You can slip into the tanning bed for a few dollars, but achieving that tawny glow doesn’t come without other costs — including a heightened risk of skin cancer and massive costs to the health care system.
All told, a rise in skin cancer rates associated with artificial tanning racked up more than $343 million in 2015, according to new research published in the Journal of Cancer Policy.
In that year alone, more than 263,000 cases of skin cancer occurred as a result of indoor tanning, and lifetime costs associated with such cases of skin cancer easily reach into the billions — about $127 billion in lifetime costs for the cases identified in 2015.
“Skin cancer is the most common cancer in the US and its incidence is increasing, due in part to the increase in the use of tanning devices,” said lead author Dr. Hugh Waters at the University of North Carolina.
“We know these devices have significant health and financial impacts, and with this study we wanted to establish these impacts clearly to support efforts to reduce their use, especially among younger people,” added Dr. Waters.
Tanning devices emit two types of UV radiation — UV-A, which damages cells, and UV-B, which causes skin burning. Both types of UV radiation can increase the risk of skin cancer, according to the researchers.
Cancer Estimates May Be Conservative
The researchers performed a statistical analysis to figure out how three types of skin cancer — cutaneous melanoma, basal cell carcinoma and squamous cell carcinoma — could be attributed to tanning devices.
Assessing past data on tanning device use and the relative risk of acquiring skin cancer, the team found that tanning beds are linked to about 9,000 cases of melanoma, by far the deadliest form of skin cancer, about 87,000 cases of squamous cell carcinoma and 168,000 cases of basal cell carcinoma.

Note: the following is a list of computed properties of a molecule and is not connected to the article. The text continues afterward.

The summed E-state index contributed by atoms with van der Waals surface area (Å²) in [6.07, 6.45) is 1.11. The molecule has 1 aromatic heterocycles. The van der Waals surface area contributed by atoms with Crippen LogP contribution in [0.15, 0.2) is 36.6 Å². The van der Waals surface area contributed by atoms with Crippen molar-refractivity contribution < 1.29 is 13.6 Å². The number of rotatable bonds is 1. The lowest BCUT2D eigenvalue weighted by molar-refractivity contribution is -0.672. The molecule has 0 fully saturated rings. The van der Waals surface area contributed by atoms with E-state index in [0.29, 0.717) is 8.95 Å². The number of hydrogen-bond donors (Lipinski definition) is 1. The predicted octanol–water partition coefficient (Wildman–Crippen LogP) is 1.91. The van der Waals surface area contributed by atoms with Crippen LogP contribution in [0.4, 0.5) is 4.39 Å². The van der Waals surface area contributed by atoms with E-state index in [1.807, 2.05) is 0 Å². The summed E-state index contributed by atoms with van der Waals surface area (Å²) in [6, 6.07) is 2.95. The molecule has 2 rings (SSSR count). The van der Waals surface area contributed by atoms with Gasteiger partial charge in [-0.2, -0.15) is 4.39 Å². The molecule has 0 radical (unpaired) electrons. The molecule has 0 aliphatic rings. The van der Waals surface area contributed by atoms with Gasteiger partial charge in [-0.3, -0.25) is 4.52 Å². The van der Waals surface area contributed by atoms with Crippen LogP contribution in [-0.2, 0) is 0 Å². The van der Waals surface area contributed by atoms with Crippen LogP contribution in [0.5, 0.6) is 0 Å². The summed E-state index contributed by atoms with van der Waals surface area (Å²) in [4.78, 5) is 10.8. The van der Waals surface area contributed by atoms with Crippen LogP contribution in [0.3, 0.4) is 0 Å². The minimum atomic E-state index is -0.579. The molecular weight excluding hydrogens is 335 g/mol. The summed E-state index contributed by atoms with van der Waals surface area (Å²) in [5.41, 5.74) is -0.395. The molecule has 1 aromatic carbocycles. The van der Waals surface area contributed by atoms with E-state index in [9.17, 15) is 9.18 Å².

A total of about five million cases of squamous cell carcinoma and basal cell carcinoma occur every year. The authors also report that their estimates may be significantly lower than what’s actually happening.
“Our calculations are all conservative, so this is the lower end of the estimate — the impact could be even higher than this,” said Dr. Waters.
To estimate the impact of lifetime costs for patients identified with tanning bed-associated skin cancer in 2015, the researchers added up medical costs, years of life lost and lost earnings due to disease. Considering those factors, they arrived at the total productivity losses of more than $125 billion.
Ultimately, the researchers call for greater awareness of the potential harms of artificial tanning.
“Tanning devices cause hundreds of thousands of people to suffer a number of different diseases, costing billions of dollars and, most importantly, people’s lives. We hope that our results will help in the efforts toward reducing the use of tanning devices,” said Dr. Waters.